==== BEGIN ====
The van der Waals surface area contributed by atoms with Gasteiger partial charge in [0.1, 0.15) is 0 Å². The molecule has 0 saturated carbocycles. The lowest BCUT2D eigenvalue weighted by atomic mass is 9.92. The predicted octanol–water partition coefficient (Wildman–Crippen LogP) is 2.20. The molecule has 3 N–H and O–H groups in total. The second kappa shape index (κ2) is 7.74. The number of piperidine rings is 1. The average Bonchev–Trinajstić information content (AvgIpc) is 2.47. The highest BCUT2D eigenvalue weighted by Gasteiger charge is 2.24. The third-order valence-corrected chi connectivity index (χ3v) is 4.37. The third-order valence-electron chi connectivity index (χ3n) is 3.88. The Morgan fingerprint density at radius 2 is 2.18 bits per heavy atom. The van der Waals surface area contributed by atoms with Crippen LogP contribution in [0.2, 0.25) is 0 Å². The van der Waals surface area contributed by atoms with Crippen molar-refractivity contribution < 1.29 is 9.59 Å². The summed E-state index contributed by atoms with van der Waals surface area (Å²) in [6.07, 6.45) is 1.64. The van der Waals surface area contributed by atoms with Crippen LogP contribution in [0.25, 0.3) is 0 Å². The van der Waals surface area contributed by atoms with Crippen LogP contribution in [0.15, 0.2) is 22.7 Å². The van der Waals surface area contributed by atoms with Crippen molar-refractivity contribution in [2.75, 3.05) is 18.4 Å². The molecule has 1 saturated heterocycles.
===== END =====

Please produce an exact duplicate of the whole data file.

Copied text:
The van der Waals surface area contributed by atoms with Gasteiger partial charge in [0.1, 0.15) is 0 Å². The molecule has 0 saturated carbocycles. The lowest BCUT2D eigenvalue weighted by atomic mass is 9.92. The predicted octanol–water partition coefficient (Wildman–Crippen LogP) is 2.20. The molecule has 3 N–H and O–H groups in total. The second kappa shape index (κ2) is 7.74. The number of piperidine rings is 1. The average Bonchev–Trinajstić information content (AvgIpc) is 2.47. The highest BCUT2D eigenvalue weighted by Gasteiger charge is 2.24. The third-order valence-corrected chi connectivity index (χ3v) is 4.37. The third-order valence-electron chi connectivity index (χ3n) is 3.88. The Morgan fingerprint density at radius 2 is 2.18 bits per heavy atom. The van der Waals surface area contributed by atoms with Crippen LogP contribution in [0.2, 0.25) is 0 Å². The van der Waals surface area contributed by atoms with Crippen molar-refractivity contribution < 1.29 is 9.59 Å². The summed E-state index contributed by atoms with van der Waals surface area (Å²) in [6.07, 6.45) is 1.64. The van der Waals surface area contributed by atoms with Crippen LogP contribution in [0.25, 0.3) is 0 Å². The van der Waals surface area contributed by atoms with Crippen LogP contribution in [0.15, 0.2) is 22.7 Å². The van der Waals surface area contributed by atoms with Crippen molar-refractivity contribution in [2.75, 3.05) is 18.4 Å². The molecule has 1 saturated heterocycles.